Model Predictive Control (MPC) is a control algorithm that utilizes a process model to predict the states over a future time horizon and compute its optimal system inputs by optimizing a linear or quadratic open-loop objective subject to linear constraints. Researchers already have it implemented in other problems. Templeton et al. [26] have presented a terrain mapping and analysis system to autonomously land a helicopter on an unprepared terrain based on MPC. Yu and Xiangju [27] have implemented a model predictive controller for obstacle avoidance and path planning for carrier aircraft launching. Samal et al. [28] have presented a neural network-based model predictive controller to handle external disturbances and parameter variations of the system for the height control of a unmanned helicopter. Tian et al. [29] have presented a method that combined an MPC with a genetic algorithm (GN) to solve a cooperative search problem of UAVs.

3. System Overview

The UAV used in this work is a DJI Matrice 100 quadrotor, which is shown in Figure 1. It is equipped with a gimbaled camera, an Ubiquiti Picostation for Wi-Fi communication, a flight control system (autopilot), a 9-axis inertial measurement unit (IMU), and a GPS receiver. The flight control system has an embedded extended Kalman filter (EKF), which provides the position, velocity, and acceleration of the UAV at 50 Hz. The gimbaled camera is employed to detect and track the visual markers placed on the landing platform at 30 Hz, which is in turn used to localize the landing platform when the distance between the UAV and the landing platform is very close, e.g., less than 5 m. The Picostation is the wireless access point for long distance communication between the landing platform and the UAV. We have also integrated a DJI Guidance, an obstacle detection sensor module, to accurately measure the distance between the UAV and the landing platform at, or right before, landing to decide if the UAV has landed.
The mobile landing platform used in this work is equipped with an embedded system interfaced with a GPS receiver, an IMU, and a Wi-Fi module that can transmit the position and velocity of the landing platform to the UAV at 10 Hz. The visual marker used is a matrix barcode (An “AprilTag” to be specific) shown in Figure 2. The AprilTag is mounted on the landing platform for visual tracking of the landing platform by the UAV. We have adopted a Robot Operating System (ROS) software package that provides an ROS wrapper for the AprilTag library, enabling us to obtain the position and orientation of the tag with respect to the camera. One of the advantages of using AprilTags in this work is to minimize the effort in object recognition for vision-based target tracking.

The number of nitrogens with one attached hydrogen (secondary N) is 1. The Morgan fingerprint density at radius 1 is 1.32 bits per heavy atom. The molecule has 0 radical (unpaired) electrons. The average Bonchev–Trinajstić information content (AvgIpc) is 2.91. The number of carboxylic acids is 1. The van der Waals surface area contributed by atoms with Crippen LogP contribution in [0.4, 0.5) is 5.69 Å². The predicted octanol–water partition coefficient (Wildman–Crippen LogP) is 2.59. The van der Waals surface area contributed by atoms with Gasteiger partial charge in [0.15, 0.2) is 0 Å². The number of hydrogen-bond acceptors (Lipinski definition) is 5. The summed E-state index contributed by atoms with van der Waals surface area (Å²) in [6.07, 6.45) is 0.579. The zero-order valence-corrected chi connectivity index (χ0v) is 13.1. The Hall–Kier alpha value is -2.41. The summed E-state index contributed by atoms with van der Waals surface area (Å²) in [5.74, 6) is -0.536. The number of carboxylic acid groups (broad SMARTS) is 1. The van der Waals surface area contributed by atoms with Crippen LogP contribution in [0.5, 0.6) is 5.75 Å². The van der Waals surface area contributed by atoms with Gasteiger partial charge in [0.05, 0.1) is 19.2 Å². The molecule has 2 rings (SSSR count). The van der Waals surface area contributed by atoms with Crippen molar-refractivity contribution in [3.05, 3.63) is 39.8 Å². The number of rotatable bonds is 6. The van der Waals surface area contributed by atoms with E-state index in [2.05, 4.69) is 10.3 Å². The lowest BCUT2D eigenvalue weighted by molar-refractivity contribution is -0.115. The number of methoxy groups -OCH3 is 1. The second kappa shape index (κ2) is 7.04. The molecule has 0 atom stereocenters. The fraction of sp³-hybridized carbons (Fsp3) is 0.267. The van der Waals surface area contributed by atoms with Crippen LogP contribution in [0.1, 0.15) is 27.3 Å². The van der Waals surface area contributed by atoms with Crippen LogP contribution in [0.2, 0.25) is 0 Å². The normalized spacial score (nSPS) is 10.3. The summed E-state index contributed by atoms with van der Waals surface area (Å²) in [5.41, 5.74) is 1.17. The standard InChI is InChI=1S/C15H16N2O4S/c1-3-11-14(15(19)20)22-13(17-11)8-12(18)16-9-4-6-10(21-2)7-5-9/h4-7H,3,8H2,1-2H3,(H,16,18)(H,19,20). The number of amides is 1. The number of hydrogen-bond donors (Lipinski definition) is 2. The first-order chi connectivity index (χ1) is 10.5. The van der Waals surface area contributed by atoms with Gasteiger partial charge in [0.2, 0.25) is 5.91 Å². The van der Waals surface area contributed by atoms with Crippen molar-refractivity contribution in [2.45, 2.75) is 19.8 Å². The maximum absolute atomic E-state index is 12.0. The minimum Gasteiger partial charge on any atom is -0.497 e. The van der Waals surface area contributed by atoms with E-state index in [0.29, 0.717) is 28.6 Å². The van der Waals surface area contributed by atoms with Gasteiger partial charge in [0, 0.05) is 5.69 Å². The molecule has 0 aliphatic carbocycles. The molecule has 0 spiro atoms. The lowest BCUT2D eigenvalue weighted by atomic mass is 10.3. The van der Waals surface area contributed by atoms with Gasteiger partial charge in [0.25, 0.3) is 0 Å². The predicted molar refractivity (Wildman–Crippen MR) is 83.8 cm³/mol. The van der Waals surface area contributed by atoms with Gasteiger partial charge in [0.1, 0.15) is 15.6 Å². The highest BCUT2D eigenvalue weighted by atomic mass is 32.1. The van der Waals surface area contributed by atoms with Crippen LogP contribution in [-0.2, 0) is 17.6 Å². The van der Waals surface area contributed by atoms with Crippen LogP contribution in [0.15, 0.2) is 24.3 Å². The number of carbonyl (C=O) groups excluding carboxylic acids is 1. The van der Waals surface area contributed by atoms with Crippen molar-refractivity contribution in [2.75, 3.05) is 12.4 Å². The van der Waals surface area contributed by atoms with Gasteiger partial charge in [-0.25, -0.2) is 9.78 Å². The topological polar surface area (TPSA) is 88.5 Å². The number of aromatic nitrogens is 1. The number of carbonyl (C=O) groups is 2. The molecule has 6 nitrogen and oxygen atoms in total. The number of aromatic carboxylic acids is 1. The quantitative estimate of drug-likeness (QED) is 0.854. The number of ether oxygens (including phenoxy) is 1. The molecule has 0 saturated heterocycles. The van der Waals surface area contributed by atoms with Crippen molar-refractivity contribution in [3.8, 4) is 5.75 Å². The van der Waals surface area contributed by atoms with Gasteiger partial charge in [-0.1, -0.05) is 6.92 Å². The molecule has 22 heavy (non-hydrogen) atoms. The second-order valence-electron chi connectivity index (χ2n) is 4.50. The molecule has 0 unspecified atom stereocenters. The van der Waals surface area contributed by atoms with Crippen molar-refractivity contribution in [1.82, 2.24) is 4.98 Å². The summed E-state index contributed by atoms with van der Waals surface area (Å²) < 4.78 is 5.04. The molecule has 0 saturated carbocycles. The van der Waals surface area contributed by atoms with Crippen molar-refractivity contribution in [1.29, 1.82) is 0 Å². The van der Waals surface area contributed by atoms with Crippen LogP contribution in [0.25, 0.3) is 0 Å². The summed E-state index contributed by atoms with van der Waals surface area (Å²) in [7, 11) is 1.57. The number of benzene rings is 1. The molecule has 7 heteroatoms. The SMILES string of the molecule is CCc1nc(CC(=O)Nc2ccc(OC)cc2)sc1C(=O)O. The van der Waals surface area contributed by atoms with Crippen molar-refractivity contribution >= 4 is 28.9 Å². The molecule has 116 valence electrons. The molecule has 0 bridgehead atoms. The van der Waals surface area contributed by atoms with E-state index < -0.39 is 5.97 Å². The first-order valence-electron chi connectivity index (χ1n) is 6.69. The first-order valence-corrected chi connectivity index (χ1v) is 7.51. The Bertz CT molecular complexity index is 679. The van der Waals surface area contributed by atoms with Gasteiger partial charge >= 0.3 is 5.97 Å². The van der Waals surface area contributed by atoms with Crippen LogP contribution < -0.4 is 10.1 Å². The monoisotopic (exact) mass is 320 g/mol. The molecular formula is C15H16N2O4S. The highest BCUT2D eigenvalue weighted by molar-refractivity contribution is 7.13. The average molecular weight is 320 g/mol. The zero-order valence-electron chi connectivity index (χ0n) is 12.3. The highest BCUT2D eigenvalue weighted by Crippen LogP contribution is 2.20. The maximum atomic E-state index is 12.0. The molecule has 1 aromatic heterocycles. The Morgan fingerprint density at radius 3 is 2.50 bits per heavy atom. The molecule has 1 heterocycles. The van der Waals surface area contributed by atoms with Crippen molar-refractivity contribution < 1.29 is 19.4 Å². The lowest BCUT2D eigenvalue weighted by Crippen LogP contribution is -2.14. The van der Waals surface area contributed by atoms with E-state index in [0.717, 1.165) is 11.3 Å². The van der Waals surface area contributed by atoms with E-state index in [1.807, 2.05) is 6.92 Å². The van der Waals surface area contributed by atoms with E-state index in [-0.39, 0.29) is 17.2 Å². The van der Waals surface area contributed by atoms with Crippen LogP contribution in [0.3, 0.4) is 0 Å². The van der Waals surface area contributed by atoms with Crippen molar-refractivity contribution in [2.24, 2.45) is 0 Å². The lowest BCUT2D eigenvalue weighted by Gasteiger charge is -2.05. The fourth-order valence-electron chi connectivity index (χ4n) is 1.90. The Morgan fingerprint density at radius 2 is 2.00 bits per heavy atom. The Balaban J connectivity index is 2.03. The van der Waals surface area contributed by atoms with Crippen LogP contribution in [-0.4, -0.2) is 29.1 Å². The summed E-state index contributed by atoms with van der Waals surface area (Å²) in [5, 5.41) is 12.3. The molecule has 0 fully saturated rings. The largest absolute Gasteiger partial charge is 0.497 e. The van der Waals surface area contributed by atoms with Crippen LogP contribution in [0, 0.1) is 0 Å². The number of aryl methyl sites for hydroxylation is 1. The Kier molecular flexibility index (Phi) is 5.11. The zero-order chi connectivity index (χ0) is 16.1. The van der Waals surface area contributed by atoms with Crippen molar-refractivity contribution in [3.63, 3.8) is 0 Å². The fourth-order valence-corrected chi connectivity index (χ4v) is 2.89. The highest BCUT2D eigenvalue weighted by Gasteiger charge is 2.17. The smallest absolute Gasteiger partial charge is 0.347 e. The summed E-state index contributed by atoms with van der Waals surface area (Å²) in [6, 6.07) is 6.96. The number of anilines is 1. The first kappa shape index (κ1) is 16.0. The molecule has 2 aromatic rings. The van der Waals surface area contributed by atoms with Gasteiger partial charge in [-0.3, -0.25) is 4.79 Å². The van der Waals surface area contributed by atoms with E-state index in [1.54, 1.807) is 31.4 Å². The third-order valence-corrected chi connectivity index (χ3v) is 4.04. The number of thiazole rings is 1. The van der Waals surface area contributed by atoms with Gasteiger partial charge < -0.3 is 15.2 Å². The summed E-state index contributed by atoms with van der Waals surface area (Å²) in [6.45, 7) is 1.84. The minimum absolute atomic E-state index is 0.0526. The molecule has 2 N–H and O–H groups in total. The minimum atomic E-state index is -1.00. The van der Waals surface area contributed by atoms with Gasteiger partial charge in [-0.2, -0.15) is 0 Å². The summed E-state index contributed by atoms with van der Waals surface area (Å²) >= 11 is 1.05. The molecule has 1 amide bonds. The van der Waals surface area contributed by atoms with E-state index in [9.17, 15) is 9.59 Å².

With the position of the target (or AprilTag) with respect to the camera position, we can easily obtain the desired gimbal angle for the camera to point at the target. In other words, we always want to have the target at the center of the image plane captured by the camera to minimize the probability of target loss. The desired gimbal angle can be obtained by
ϕ d e s = ϕ + tan 1 ( y z )   and   ψ d e s = ψ + tan 1 ( x z )
where ϕ d e s and ψ d e s are, respectively, the desired pitch and yaw angle of the gimbal; ϕ and ψ are, respectively, the current pitch and yaw angle of the gimbal; x and y are, respectively, the lateral and longitudinal position of the target on the image plane coordinates; and z is the distance between the target and the camera. Since the roll of the gimbal is only ±15 degrees, we do not use it for target tracking. The desired gimbal angles are computed every time an AprilTag is detected (~30 Hz) and sent to a proportional derivative (PD) controller for the gimbaled camera to track the landing platform in a timely fashion.

4. Modeling

4.1. Dynamic Model

The dynamic model of the UAV used in this work can be given by [18]
m a m W = [ 0 0 m g ] + R B W [ 0 0 T ] + F D
where m is the mass of the UAV, a m W is the acceleration of the UAV, g is the nominal acceleration, R B W is the rotation matrix from the north-east-down (NED) reference frame to the body frame, T is the total thrust generated by the UAV rotors, and F D is the air damping force. Here, R B W is given by
R B W = [ c θ c ψ s ϕ s θ c ψ c ϕ s ψ c ϕ s θ c ψ + s ϕ s ψ c θ s ψ s ϕ s θ s ψ + c ϕ c ψ c ϕ s θ s ψ s ϕ c ψ s θ s ϕ c θ c ϕ c θ ]